Well, it’s November, which means in addition to traveling, feasting and the mad scramble to get all Christmas shopping done before Thanksgiving, I’m also tackling NaNoWriMo (National Novel Writing Month) again.
For those who aren’t away, NaNoWriMo is a project to write a novel (50,000 words) in a single month. That’s about 1,667 words (or 7 pages) a day, every day, for 30 days.
I did it last year, and I can tell you, it is not easy. But more importantly, it’s also not impossible.
I learned some lessons from last year’s experience.
Firstly, I’m giving myself a healthy cushion of written words in the first couple of weeks, so that when there are “off” days later, it doesn’t put me behind par.
Then, I’ve outlined a lot more, even down to the scene, so that when I hit a wall mid-way (the point where I haven’t really, truly thought through things beyond, “And then maybe that thing should happen”), it’s not a huge blow to the daily writing count.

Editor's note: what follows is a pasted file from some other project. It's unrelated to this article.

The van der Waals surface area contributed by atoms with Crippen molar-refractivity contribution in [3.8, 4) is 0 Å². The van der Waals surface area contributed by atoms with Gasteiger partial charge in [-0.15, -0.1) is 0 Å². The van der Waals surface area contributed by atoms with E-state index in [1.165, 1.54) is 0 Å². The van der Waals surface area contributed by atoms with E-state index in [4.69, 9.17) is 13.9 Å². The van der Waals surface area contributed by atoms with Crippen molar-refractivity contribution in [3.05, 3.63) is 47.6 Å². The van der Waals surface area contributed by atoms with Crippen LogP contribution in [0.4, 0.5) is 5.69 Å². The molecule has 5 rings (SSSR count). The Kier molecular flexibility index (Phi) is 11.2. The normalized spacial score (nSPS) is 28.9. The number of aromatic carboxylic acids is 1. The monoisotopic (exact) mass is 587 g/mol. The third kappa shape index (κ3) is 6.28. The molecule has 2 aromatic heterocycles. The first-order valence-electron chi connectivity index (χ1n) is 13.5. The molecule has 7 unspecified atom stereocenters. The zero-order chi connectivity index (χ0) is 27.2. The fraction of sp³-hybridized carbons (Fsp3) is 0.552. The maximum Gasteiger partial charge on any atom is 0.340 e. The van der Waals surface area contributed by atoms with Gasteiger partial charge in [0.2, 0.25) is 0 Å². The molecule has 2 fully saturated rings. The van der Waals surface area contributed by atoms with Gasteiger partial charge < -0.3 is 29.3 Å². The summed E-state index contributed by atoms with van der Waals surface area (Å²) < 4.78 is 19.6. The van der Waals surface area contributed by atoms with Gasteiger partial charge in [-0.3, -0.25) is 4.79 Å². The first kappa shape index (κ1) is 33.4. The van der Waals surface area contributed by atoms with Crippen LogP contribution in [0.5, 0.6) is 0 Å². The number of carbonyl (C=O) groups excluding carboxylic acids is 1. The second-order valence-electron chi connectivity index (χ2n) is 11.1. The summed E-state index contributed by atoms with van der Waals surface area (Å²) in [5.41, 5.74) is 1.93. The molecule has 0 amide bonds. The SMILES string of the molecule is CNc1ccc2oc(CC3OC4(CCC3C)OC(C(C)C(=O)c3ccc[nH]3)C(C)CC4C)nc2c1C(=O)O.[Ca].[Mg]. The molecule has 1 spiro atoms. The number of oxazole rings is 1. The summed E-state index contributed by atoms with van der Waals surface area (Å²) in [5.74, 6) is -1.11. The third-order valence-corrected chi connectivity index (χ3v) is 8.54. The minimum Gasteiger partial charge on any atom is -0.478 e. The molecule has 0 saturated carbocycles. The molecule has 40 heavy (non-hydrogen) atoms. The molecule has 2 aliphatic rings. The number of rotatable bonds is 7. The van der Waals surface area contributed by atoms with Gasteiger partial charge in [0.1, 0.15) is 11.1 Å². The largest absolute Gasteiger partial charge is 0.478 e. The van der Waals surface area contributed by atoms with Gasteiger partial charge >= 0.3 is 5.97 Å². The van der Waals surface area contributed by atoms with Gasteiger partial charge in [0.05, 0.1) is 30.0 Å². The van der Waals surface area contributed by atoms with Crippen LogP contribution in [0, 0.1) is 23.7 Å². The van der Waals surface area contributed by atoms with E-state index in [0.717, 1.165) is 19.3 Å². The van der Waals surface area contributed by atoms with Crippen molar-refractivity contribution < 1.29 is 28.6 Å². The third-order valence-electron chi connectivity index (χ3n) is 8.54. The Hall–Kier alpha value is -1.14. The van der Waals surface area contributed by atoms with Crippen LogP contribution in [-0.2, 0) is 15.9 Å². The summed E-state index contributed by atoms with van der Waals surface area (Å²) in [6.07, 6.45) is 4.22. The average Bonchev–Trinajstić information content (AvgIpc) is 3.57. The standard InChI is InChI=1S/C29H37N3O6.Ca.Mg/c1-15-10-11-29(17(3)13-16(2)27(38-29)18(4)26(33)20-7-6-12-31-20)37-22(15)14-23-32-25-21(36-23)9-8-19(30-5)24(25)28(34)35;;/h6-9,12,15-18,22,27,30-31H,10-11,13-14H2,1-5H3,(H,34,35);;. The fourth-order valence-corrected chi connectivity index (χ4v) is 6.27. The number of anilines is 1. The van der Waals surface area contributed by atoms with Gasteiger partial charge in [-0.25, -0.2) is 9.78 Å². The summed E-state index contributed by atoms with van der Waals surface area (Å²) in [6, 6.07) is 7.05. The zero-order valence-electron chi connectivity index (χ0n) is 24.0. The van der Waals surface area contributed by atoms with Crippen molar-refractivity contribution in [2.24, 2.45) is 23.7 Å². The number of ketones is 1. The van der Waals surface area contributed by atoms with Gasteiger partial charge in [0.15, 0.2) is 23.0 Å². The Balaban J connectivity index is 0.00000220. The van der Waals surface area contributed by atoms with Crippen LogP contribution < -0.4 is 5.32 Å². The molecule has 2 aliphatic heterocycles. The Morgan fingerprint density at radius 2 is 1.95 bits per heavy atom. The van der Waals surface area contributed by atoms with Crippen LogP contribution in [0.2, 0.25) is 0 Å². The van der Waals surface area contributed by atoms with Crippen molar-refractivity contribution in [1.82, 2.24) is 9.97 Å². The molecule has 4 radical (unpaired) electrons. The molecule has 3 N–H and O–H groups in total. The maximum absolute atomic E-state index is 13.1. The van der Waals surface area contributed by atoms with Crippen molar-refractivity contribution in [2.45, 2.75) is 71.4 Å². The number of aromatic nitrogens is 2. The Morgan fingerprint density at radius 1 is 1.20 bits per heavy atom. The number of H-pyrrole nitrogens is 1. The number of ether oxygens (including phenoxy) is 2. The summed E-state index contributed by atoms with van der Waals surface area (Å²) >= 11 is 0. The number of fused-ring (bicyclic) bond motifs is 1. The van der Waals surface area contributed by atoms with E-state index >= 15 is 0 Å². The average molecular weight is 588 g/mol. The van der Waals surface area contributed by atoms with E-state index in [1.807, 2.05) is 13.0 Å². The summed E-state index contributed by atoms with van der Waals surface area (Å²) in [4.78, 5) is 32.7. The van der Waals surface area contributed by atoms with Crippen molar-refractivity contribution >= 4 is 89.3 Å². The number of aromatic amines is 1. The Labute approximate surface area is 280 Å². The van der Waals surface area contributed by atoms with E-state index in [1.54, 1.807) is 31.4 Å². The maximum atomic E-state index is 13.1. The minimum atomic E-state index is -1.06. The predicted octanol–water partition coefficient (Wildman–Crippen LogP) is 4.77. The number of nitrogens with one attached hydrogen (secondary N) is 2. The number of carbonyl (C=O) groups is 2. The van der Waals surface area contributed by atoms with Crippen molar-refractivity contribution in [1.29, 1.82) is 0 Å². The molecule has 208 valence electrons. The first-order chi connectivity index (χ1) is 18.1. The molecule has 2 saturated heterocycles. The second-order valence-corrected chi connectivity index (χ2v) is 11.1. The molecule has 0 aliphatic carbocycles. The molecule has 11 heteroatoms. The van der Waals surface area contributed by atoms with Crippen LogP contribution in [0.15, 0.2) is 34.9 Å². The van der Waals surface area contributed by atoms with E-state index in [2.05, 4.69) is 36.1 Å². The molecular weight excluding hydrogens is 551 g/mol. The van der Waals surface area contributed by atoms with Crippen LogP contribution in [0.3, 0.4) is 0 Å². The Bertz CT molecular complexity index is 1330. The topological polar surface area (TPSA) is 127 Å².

And I’m also documenting my feelings and progress each day. It’s fun and extremely satisfying to look back on your huge stack of printed pages at the end of the month, but because I didn’t write down what I was thinking about each day last year, it’s all a bit of a blur now.
So here are my “NaNo faces”, an experiment in capturing how I’m feeling about the process, each day, as I go along. I’ll update this blog post occasionally throughout the month.
Day 1. Feeling: laughcry.
Day 2. Feeling: SO TIRED.
Day 3. Feeling: hopeful/delusional.
Day 4. Feeling: meow.
Day 5. Feeling: oh god the planning.
In mid-November, I learned that my grandfather was, after a long period of illness, entering his final days. He passed away on the 15th, and I flew to El Paso for the funeral, and to spend time with family. I’d stopped writing during that time, but figured I could do some catching up once I was back; it would have put me at about 5k a day, but it was still within the realm of possibility.
Unfortunately, on the plane back I picked up a nasty bug that kept me out of work for a couple of weeks. During that time, I did try to keep writing, keeping my laptop in the bed with me, typing with my eyes closed. Eventually I realized it wasn’t going to happen, so I threw in the towel at 34,171 words.
Even so, I learned a few more lessons about staying on track, and managing my time and expectations, that will help me a lot next year. As they say, in the parlance of our times, “Sometimes you eat the bar, sometimes the bar eats you.” This was definitely a case of the latter.